2 A centrifugal pump is used with gasoline ðr ¼ 680 kg/m3 Þ: Relevant dimensions are as follows: d1 ¼ 15 cm. Determine (a) the ﬂow rate. The resulting ‘‘fan laws’’ that relate two similar systems are 2 2 h2 v2 D2 ¼ (14-22) h1 v1 D1 V_ 2 v2 D2 3 ¼ (14-23) V_ 1 v1 D1 P2 r2 v2 3 D2 5 ¼ (14-24) P1 r1 v1 D1 PROBLEMS 14. The dimensions are as the following: V1 28 cm 8 cm 1020 rpm 1. Standard performance plots for a family of geometrically similar pumps or fans show the head.5 A centrifugal pump is being used to pump water at a ﬂow rate of 0.45 m. and the head generated is 52 m of water.5 kW. 14. In centrifugal pumps. 14. determine the power required to drive the pump. and the exiting velocity may be assumed to be tangent to the vane at its trailing edge. Assuming radial entry ﬂow.3 A centrifugal pump has the following dimensions: d2 ¼ 42 cm. (b) the power delivered to the gasoline. power. determine the head generated by the pump. determine the theoretical values for (a) the ﬂow rate and (b) the power. (b) the water horsepower. and (c) the head in meters.4 A centrifugal pump has the conﬁguration and dimensions shown below.6 A centrifugal pump having the dimensions shown develops a ﬂow rate of 0. Determine (a) the torque and power required to drive the pump and (b) the maximum pressure increase across the pump. and (c) the proper blade angle at the impeller inlet. Scaling laws were developed using parameters generated from dimensional analysis.2 m3/s of water when operating at 850 rpm. b1 ¼ 25 . and (c) the discharge head. blade length ¼ 50 cm. Machines with both centrifugal and axial ﬂow components are designated mixed-ﬂow pumps. and b2 ¼ 40 : The gasoline enters the pump parallel to the pump shaft when the pump operates at 1200 rpm. and blade exit angle ¼ 24 . and b2 ¼ 33 : It rotates at 1200 rpm. ﬂow is parallel to the ﬂow axis in axial ﬂow pumps. 14. efﬁciency. Relevant impeller dimensions are as follows: outside diameter ¼ 0. d2 ¼ 28 cm. The inlet ﬂow is directed radially outward. L ¼ 5 cm. L ¼ 9 cm. 14. 6.0071 m3/s and an impeller speed of 1020 rpm.032 m3/s when pumping gasoline ðr ¼ 680 kg/m3 Þ: The inlet ﬂow may be assumed to be radial.198 Chapter 14 Fluid Machinery Types of pumps or fans are characterized by the direction of ﬂow through the rotor. (b) the head increase. and NPSH as functions of ﬂow rate for a designated speed of rotation. For water ﬂowing at a rate of 0. 5 cm 35° 10 cm 1650 rpm 14.0071 m /s 55° 14. Estimate (a) the theoretical horsepower.85 cm r1 ¼ 12 cm r2 ¼ 20 cm L ¼ 4:2 cm b1 ¼ 32 b2 ¼ 20 Determine (a) the design point discharge rate. . If the pump efﬁciency is 63%.018 m3/s and the required power is measured to be 4. the ﬂow is turned 90 to the ﬂow axis.5 cm 3 V = 0.7 A centrifugal water pump operates at 1500 rpm.1 A centrifugal pump delivers 0.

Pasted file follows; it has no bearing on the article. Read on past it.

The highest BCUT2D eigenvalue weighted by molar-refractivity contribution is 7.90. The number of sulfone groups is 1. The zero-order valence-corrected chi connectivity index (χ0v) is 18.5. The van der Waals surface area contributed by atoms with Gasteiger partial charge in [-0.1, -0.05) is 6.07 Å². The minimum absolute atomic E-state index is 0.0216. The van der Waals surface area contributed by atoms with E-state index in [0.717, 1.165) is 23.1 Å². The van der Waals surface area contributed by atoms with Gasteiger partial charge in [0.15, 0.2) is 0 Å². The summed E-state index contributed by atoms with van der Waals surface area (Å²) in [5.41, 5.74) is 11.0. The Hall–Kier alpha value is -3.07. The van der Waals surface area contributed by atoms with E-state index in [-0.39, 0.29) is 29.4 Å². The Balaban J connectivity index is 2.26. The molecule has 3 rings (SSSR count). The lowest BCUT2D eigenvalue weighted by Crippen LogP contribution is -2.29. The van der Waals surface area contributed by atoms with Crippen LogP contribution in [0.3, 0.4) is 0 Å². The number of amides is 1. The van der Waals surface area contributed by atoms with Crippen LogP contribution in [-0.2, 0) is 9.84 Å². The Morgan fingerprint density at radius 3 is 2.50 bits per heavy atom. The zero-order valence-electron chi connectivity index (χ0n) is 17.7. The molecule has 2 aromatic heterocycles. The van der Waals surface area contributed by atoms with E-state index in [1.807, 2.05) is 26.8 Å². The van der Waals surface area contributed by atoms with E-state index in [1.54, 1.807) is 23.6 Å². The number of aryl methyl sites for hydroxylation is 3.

2 0 0. for a desired ﬂow rate of 14.8 for a pump diameter of 0.1 0. and (c) discharge ﬂow rate should be expected at maximum efﬁciency? 14. (a) the pump speed required and (b) the rate of discharge.14 is used to pump water from one reservoir to another that is 95 m higher in elevation.8 h 0 0. (c) the pressure rise. 14.6 CP 3 CP 0. h 4 0. and (d) the brake horsepower. at these new conditions.Problems 6 CH 5 1.2 Head. For a pump from this family with a characteristic diameter of 0. 199 0.20 Discharge.19 The pump having the characteristics shown in Problem 14.17 The pump having the characteristics shown in Problem 14.16 For the pump having the characteristics shown in Problem 14.18 If the pump having the characteristics shown in Problem 14.40 m operating at 2200 rpm. 14. Estimate (a) the impeller diameter and (b) the maximum pressure rise.14 Performance curves for an operating centrifugal pump are shown below in both conventional units and in dimensionless form.05 0. what will be (a) the new discharge ﬂow rate and (b) the power required at this new speed? 14. 14.13 Rework Problem 14.45 m operating at maximum efﬁciency and pumping water at 15 C with a rotational speed of 1600 rpm.00 Efficiency.4 0. Power.75 CP 3 0. m3/s 0.30 m3/s at 1800 rpm.16 0. What discharge rate is to be expected if the head developed is 410 m? 14.14.0 h.10 Rework Problem 14.04 0.11 Rework Problem 14.3 CQ Power input 150 Efficiency.9 0.14 was used as a model for a prototype that is to be six times larger.14 is to be operated at 800 rpm. estimate (a) the head.35 m operating at 2400 rpm.8 The ﬁgure below represents performance. 14.50 2 1.201 m3/s at 1800 rpm.9 0 h 0. (b) head.7 7 0. m.25 14. (b) the discharge rate.12 Rework Problem 14. Determine.8 0.2 m3/s when operating at best efﬁciency and a rotational speed of 1400 rpm.12 0 0. what (a) power. % 5 0 0 0.10 0. what will be the discharge rate and head when operating at maximum efﬁciency? 14.14 is tripled in size but halved in rotational speed. kW 200 80 Efficiency 60 Head 100 40 w = 360rpm 50 20 d = 39cm 0.15 0. Cp CH 14.6 6 CH 250 100 CH 4 0. operating at maximum efﬁciency with the speed increased to 1000 rpm. If this prototype operates at 400 rpm. The pump is used to pump water at maximum efﬁciency at a head of 90 m.8 for a pump diameter of 0. for a family of centrifugal pumps. in nondimensional form. 14.9 A pump having the characteristics described in the previous problem is to be built that will deliver water at a rate of 0.08 CQ 0.9 for a desired ﬂow rate of 0.25 1 0. The water will ﬂow through a steel pipe .15 The pump having the characteristics shown in Problem 14.